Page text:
For an optimal view of our website, please rotate your tablet horizontally.
Surrounded by the Ajloun Forest Reserve, rising above the exposed cliff of an old quarry, the Royal Academy for Nature Conservation is the first center in the Arab world specialized in offering training on the protection of nature and sustainable development.
The Center is open for visitors, who besides of getting acquainted with its activities and educational programmes, can enjoy the restaurant overlooking the forest, and buy beautiful handicrafts and traditional food produced by local communities.
The Academy's building is one of Jordan's contemporary architectural gems. Ammar Khammash, a 2019 laureate of the Global Award for Sustainable Architecture, proposed this abandoned quarry as location, with the philosophy of using parts of nature which have been injured by man in the past, instead of adding a new intervention on virgin land.
The Ajloun Forest Reserve was established in 1987 by the Royal Society for the Conservation of Nature (RSCN). The reserve protects an area of 13 km2 with a wide range of plant and animal biodiversity, supports the neighbor communities, designs public awareness programs, features hiking trails of various lengths and difficulty, and offers accomodation all year round in comfortable wooden cabins.
In the late 1980s-1990s, the Jordanian Government decided to stop many functioning quarries for a variety of environmental reasons. The abandoned quarries remained as untreated wounds and abandoned cuts in the landscape, with no serious land reclamation efforts. Ammar Khammash decided to celebrate the quarry instead of erasing it, by using this man-made artificial exposed cliff to the advantage of the project.
The building follows the quarry line very accurately creating a linear addition of constructed stone to the bedrock. The total fill elevation adds up from the ratio of one third added layer of construction on top to two thirds bedrock.
The massive southern elevation, which is the most dramatic of all, consists of very small windows with giant vertical blade-like stone cracks shearing into zero width. Those cracks bring light into the vertical circulation areas and the hidden bathroom gardens. The shearing cement in the walls thins down to zero in width, causing the knife edges to crack and act upon their material character.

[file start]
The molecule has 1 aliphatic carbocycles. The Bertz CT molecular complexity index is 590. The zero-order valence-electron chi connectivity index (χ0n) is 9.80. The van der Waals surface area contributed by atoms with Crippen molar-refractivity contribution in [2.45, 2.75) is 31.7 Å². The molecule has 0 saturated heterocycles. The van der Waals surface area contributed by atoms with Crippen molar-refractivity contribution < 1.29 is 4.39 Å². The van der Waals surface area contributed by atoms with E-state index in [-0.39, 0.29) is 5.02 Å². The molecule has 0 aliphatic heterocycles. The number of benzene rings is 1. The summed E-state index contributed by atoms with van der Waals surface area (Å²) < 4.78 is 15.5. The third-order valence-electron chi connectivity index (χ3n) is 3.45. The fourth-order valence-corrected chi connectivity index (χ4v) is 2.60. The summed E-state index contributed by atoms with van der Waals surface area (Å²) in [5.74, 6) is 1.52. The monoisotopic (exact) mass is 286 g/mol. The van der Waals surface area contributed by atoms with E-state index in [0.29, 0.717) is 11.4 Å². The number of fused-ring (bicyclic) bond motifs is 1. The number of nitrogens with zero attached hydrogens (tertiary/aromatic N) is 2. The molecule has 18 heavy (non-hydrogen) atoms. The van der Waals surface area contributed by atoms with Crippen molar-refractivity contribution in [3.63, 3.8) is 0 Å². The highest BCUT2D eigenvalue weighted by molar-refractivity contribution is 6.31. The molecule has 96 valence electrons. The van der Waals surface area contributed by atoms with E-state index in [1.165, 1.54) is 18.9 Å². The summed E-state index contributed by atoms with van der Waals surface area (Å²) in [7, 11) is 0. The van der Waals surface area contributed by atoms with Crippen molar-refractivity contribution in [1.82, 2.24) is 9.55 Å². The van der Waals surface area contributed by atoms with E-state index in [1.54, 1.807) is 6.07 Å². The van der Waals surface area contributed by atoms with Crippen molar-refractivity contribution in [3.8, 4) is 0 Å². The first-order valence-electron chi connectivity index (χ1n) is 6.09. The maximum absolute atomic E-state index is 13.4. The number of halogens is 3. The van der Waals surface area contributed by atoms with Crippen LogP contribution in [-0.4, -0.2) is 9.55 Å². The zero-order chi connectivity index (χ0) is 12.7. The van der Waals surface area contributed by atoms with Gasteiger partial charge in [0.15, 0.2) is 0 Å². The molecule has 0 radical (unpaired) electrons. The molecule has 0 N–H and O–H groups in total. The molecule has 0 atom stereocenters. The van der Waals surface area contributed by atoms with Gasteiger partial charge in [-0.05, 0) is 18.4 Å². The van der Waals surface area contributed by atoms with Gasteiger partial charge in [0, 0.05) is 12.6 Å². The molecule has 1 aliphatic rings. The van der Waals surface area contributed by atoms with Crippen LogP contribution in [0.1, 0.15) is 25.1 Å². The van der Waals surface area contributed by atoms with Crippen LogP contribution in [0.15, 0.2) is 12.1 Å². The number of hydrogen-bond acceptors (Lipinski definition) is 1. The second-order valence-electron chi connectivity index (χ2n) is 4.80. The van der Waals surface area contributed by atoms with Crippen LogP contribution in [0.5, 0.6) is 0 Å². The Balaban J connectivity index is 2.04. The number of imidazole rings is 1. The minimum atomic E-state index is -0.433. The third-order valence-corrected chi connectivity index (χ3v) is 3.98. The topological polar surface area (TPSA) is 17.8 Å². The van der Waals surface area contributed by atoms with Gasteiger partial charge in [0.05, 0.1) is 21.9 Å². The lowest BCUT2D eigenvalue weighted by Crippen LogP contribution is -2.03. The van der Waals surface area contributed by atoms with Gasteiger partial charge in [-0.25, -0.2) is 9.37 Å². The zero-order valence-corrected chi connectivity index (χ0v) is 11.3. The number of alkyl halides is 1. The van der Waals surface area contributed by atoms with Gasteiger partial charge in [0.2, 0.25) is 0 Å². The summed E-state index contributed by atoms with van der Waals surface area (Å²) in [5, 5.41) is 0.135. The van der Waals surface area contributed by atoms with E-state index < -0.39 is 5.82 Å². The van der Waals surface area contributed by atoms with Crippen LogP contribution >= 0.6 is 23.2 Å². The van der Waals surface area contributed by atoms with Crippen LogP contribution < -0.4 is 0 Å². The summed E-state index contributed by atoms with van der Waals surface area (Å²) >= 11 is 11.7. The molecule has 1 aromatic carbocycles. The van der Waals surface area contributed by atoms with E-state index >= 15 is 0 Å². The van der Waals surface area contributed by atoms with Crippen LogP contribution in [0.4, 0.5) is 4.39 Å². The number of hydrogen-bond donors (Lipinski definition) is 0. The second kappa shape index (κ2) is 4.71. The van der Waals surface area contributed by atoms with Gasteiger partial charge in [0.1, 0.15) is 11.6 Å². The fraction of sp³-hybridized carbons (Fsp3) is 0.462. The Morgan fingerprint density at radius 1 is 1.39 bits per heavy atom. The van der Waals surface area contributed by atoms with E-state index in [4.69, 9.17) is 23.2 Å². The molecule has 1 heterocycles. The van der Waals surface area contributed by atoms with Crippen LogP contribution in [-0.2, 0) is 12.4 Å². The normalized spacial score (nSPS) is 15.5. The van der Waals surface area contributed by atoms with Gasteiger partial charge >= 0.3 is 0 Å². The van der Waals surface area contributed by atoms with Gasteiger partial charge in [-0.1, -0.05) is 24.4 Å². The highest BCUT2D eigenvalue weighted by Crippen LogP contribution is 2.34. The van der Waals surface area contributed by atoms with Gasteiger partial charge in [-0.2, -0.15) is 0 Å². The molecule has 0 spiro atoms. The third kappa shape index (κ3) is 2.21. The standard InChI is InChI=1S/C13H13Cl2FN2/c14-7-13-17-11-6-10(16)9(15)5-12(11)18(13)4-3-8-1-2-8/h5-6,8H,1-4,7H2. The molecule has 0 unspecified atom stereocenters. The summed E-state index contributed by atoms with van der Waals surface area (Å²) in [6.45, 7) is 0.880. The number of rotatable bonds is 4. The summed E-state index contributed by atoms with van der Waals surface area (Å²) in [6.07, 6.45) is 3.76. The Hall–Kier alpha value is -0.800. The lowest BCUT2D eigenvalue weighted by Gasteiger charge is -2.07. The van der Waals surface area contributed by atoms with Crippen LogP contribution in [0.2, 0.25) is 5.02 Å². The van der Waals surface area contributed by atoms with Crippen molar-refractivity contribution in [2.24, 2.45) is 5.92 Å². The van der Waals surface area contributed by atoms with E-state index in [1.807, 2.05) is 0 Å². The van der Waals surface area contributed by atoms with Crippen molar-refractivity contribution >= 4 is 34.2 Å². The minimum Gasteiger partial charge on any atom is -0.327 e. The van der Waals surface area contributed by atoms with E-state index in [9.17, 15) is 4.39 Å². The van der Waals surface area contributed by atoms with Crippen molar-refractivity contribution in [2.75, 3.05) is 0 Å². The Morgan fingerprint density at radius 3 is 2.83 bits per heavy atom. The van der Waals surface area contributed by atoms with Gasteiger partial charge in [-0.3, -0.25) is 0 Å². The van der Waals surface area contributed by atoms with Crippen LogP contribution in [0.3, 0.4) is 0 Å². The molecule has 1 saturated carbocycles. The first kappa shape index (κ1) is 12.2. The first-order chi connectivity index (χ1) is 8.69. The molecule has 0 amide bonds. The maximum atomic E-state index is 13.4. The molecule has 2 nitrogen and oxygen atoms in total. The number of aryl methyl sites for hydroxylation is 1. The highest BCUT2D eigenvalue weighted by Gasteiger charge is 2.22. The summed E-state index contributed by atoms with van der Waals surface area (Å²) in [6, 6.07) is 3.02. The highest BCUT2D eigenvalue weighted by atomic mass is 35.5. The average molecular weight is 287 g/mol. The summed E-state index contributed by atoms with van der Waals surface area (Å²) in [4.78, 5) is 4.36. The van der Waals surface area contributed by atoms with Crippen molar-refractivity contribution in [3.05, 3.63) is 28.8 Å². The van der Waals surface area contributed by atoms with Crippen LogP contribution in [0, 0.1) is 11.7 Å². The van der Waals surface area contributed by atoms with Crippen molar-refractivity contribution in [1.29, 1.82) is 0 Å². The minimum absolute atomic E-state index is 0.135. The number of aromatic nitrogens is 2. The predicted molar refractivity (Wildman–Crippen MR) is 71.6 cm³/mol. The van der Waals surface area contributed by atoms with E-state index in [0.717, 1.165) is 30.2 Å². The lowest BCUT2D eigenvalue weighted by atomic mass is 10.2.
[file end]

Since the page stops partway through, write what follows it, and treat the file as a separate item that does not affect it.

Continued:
Arriving to the building after crossing a bridge spanning 30 meters over the quarry gap (the longest masonry arch in Jordan and probably the region and is equivalent in diameter to Hagia Sophia’s dome), the building welcomes you at the exact middle contact point between the restaurant's dining room to your right, and the academy to your left. There, the quarry rock acts as the main foundation.
The corridors are defined by a crack in the ceiling that lets natural sunlight in and guides the visitor to the rest of the academy. The building has a very basic treatment of materials. It is made from Ajlouni lime stone from the site's quarry and other quarries that share the same strudel of rock. In the lecture hall, plain concrete block is used for acoustic buffering and insulation in addition to straw in the wall sections. Cuts in the walls were kept exposed without plastering, which shows in the openings of the hall.
On the opposite side of the building facing the forest which was not affected by quarrying activities, the academy touches the forest with a beautiful handshake. The building hovers over the forest and barely touches it. It has minimal footprint as the foundation columns cantilever tilts at 45 degrees above the forest floor, and cantilevered terraces with blade-like edges floats –almost like paper- above trees canopies.
(From the website of architect Ammar Khammash)
Royal Academy for Nature Conservation
500 m from the Ajloun Reserve's Visitor Center
8 km from the town of Ajloun
75 km northwest of Amman
© Texts and photos are protected by copyright.
Compilation of information, editing, translations, and all photos: Universes in Universe